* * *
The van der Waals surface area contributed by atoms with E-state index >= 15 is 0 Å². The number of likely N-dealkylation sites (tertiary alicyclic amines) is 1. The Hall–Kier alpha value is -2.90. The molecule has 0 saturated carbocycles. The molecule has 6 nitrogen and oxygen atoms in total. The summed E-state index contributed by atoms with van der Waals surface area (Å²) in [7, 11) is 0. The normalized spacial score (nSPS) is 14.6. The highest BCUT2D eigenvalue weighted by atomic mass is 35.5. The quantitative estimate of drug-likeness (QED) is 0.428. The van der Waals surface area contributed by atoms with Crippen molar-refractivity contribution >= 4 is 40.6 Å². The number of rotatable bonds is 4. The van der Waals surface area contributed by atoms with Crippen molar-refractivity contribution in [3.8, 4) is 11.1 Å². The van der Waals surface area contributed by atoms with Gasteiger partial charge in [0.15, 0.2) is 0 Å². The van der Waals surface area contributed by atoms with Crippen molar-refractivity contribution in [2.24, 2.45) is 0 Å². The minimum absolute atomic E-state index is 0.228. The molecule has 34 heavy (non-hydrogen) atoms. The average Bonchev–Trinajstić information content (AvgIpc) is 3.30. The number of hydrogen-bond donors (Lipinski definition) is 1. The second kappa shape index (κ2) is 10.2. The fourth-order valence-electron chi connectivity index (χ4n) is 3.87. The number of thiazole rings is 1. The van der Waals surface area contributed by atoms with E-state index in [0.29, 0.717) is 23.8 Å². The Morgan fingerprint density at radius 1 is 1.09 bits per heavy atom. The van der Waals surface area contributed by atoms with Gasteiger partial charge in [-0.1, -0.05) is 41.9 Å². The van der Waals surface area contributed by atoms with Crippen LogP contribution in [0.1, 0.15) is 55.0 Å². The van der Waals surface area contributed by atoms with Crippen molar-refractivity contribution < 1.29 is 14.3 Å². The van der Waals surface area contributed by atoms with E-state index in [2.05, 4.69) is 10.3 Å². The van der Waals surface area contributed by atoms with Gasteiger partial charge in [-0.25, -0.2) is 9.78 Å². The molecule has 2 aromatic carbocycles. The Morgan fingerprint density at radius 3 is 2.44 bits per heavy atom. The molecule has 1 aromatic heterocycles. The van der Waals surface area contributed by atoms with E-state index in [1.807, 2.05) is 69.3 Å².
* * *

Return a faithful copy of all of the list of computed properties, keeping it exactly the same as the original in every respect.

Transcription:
The van der Waals surface area contributed by atoms with E-state index >= 15 is 0 Å². The number of likely N-dealkylation sites (tertiary alicyclic amines) is 1. The Hall–Kier alpha value is -2.90. The molecule has 0 saturated carbocycles. The molecule has 6 nitrogen and oxygen atoms in total. The summed E-state index contributed by atoms with van der Waals surface area (Å²) in [7, 11) is 0. The normalized spacial score (nSPS) is 14.6. The highest BCUT2D eigenvalue weighted by atomic mass is 35.5. The quantitative estimate of drug-likeness (QED) is 0.428. The van der Waals surface area contributed by atoms with Crippen molar-refractivity contribution >= 4 is 40.6 Å². The number of rotatable bonds is 4. The van der Waals surface area contributed by atoms with Crippen molar-refractivity contribution in [3.8, 4) is 11.1 Å². The van der Waals surface area contributed by atoms with Gasteiger partial charge in [0.15, 0.2) is 0 Å². The van der Waals surface area contributed by atoms with Crippen molar-refractivity contribution in [2.24, 2.45) is 0 Å². The minimum absolute atomic E-state index is 0.228. The molecule has 34 heavy (non-hydrogen) atoms. The average Bonchev–Trinajstić information content (AvgIpc) is 3.30. The number of hydrogen-bond donors (Lipinski definition) is 1. The second kappa shape index (κ2) is 10.2. The fourth-order valence-electron chi connectivity index (χ4n) is 3.87. The number of thiazole rings is 1. The van der Waals surface area contributed by atoms with E-state index in [0.29, 0.717) is 23.8 Å². The Morgan fingerprint density at radius 1 is 1.09 bits per heavy atom. The van der Waals surface area contributed by atoms with Gasteiger partial charge in [-0.1, -0.05) is 41.9 Å². The van der Waals surface area contributed by atoms with Crippen LogP contribution in [0.1, 0.15) is 55.0 Å². The van der Waals surface area contributed by atoms with Crippen molar-refractivity contribution < 1.29 is 14.3 Å². The van der Waals surface area contributed by atoms with E-state index in [2.05, 4.69) is 10.3 Å². The van der Waals surface area contributed by atoms with Gasteiger partial charge in [-0.25, -0.2) is 9.78 Å². The molecule has 2 aromatic carbocycles. The Morgan fingerprint density at radius 3 is 2.44 bits per heavy atom. The molecule has 1 aromatic heterocycles. The van der Waals surface area contributed by atoms with E-state index in [1.807, 2.05) is 69.3 Å².